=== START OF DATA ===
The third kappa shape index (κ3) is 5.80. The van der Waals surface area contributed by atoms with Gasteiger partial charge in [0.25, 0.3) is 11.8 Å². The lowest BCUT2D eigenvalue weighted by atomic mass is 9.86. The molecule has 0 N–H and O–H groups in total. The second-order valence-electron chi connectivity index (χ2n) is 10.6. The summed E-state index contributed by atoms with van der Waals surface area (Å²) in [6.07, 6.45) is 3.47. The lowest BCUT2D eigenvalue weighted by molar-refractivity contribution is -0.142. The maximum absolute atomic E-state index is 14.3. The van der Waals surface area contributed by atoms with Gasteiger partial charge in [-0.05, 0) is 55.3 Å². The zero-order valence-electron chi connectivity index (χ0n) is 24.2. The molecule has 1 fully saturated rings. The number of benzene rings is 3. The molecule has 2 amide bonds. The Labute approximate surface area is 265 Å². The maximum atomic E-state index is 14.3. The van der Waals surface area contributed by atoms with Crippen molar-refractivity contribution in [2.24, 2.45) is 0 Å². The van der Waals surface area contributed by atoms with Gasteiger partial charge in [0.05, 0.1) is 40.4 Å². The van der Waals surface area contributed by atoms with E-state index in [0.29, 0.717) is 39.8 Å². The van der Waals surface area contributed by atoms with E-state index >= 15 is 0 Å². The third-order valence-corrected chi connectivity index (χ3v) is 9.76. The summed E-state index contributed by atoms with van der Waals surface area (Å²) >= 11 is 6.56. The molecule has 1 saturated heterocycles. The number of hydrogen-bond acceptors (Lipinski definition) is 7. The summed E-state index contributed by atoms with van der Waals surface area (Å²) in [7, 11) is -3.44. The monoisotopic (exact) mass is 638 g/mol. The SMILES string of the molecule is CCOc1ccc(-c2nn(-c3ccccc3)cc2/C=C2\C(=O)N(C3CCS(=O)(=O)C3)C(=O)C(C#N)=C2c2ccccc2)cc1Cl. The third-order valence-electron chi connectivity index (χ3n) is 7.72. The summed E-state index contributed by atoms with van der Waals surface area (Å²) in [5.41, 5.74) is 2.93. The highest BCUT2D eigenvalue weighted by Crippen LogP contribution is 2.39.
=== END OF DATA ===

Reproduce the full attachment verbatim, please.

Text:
The third kappa shape index (κ3) is 5.80. The van der Waals surface area contributed by atoms with Gasteiger partial charge in [0.25, 0.3) is 11.8 Å². The lowest BCUT2D eigenvalue weighted by atomic mass is 9.86. The molecule has 0 N–H and O–H groups in total. The second-order valence-electron chi connectivity index (χ2n) is 10.6. The summed E-state index contributed by atoms with van der Waals surface area (Å²) in [6.07, 6.45) is 3.47. The lowest BCUT2D eigenvalue weighted by molar-refractivity contribution is -0.142. The maximum absolute atomic E-state index is 14.3. The van der Waals surface area contributed by atoms with Gasteiger partial charge in [-0.05, 0) is 55.3 Å². The zero-order valence-electron chi connectivity index (χ0n) is 24.2. The molecule has 1 fully saturated rings. The number of benzene rings is 3. The molecule has 2 amide bonds. The Labute approximate surface area is 265 Å². The maximum atomic E-state index is 14.3. The van der Waals surface area contributed by atoms with Crippen molar-refractivity contribution in [2.24, 2.45) is 0 Å². The van der Waals surface area contributed by atoms with Gasteiger partial charge in [0.05, 0.1) is 40.4 Å². The van der Waals surface area contributed by atoms with E-state index in [0.29, 0.717) is 39.8 Å². The van der Waals surface area contributed by atoms with E-state index >= 15 is 0 Å². The third-order valence-corrected chi connectivity index (χ3v) is 9.76. The summed E-state index contributed by atoms with van der Waals surface area (Å²) >= 11 is 6.56. The molecule has 1 saturated heterocycles. The number of hydrogen-bond acceptors (Lipinski definition) is 7. The summed E-state index contributed by atoms with van der Waals surface area (Å²) in [7, 11) is -3.44. The monoisotopic (exact) mass is 638 g/mol. The SMILES string of the molecule is CCOc1ccc(-c2nn(-c3ccccc3)cc2/C=C2\C(=O)N(C3CCS(=O)(=O)C3)C(=O)C(C#N)=C2c2ccccc2)cc1Cl. The third-order valence-electron chi connectivity index (χ3n) is 7.72. The summed E-state index contributed by atoms with van der Waals surface area (Å²) in [5.41, 5.74) is 2.93. The highest BCUT2D eigenvalue weighted by Crippen LogP contribution is 2.39.